The 1939 register places the Stevens family at 14 Woodlands Street, Hither Green,south-east London.
P/O Joseph Paul Roger Boileau RCAF – Air-gunner
At the beginning of January 1944 ‘Rogers’, as he was known held the rank of Warrant Officer, by the end of he month he had risen to P/O and had been appointed gunnery officer.
Rogers Boileau – French speaker, English moderately well.
Born 27th February 1921
Parents – Ananias & Armande (nee Gingras)
brother – Jean Robert, address 44 Paré Granby, Shefford County, P.Q.
Single, occupation Mill hand/ carpenter at his Uncle Alfred Benoit’s joinery works at St-Pie-Bagot – ‘Je puis recommander hautement comme étant, honnête, travailleur, adroit, et ponctuel.’
5’7” 145lbs, fair complexion, blue eyes, blond hair.
date of enlistment 24/5/41
‘Keen, bilingual, Very anxious to join the Royal Canadian Air Force. Polite, well-mannered. Should do well as WOAg’.
At No. 1 Wireless School in Montreal Rogers encountered some disciplinary problems due to a couple of unauthorised absences, not an uncommon occurrance, which were sorted out by pack-drill, forfeiture of pay and detention. His training progressed at No. 4 Bombing and Gunnery School, Fingal, Ontario where he gained his air-gunner’s badge and Sergeant’s tapes on 31st March 1942.
Sgt Boileau disembarked in the UK on 12th May 1942 and after further training at No. 7 Air Gunnery School – RAF Stormy Down progressed to his next posting, at the end of July, to RAF Pershore in Worcestershire, where at 23 OTU he crewed up with Sgt pilot J J N Rivard RCAF. On completion of their OTU training, on 7th October 1942, the crew:-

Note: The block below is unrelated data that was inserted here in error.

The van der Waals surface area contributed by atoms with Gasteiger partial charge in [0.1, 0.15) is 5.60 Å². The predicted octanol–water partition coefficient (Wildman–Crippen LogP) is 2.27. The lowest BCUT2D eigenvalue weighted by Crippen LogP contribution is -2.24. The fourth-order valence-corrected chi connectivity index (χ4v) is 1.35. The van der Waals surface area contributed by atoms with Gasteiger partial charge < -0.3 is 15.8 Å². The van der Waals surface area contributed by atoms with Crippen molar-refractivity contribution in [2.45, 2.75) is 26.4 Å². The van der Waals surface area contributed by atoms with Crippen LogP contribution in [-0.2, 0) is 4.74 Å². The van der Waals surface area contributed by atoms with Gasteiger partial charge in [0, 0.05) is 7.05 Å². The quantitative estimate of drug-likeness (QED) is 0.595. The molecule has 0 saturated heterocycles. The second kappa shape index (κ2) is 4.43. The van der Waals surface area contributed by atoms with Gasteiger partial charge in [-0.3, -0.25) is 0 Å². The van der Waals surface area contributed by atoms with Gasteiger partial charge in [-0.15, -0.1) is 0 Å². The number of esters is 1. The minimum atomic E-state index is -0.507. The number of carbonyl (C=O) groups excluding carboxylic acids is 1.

pilot Sgt J J N Rivard
nav F/Sgt R H Logan
b/a Sgt B Payette
w/op Sgt H H Douglass
a/g Sgt P R Boileau
were posted to 425 Squadron, an RCAF squadron composed mainly of French-Canadians and based at RAF Dishforth in Yorkshire. The squadron operated Vickers Wellington bombers, with the Rivard crew making operational sorties over the Bay of Biscay, Germany and Italy. When 425 Squadron were transferred to the NAAF on 1st May 1943 the crew did not join them, but were posted to 432 Squadron and completed their operational tour from RAF Skipton-on Swale on 7th August.
Rogers Boileau began a four-month stint as an instructor with 15OTU at RAF Harwell, Berkshire, under the auspices of 91 (Training) Group but looked forward to a return to ops, arriving at 405 Squadron on 14/12/43.
WO Gordon Ernest Reid RCAF – Air Gunner
Born January1915 in Toronto; moved to New York City where he became assistant manager of a Woolworth store.. Gordon enlisted in Toronto, 6th June 1940 and trained at No.1 WS (graduated 24 November 1940) and No.4 BGS (graduated 10 April 1941). Sgt Reid embarked for the UK where he flew operations. Between 29th August 1941 and 17th May 1942 Sgt Reid had flown 12 ops including: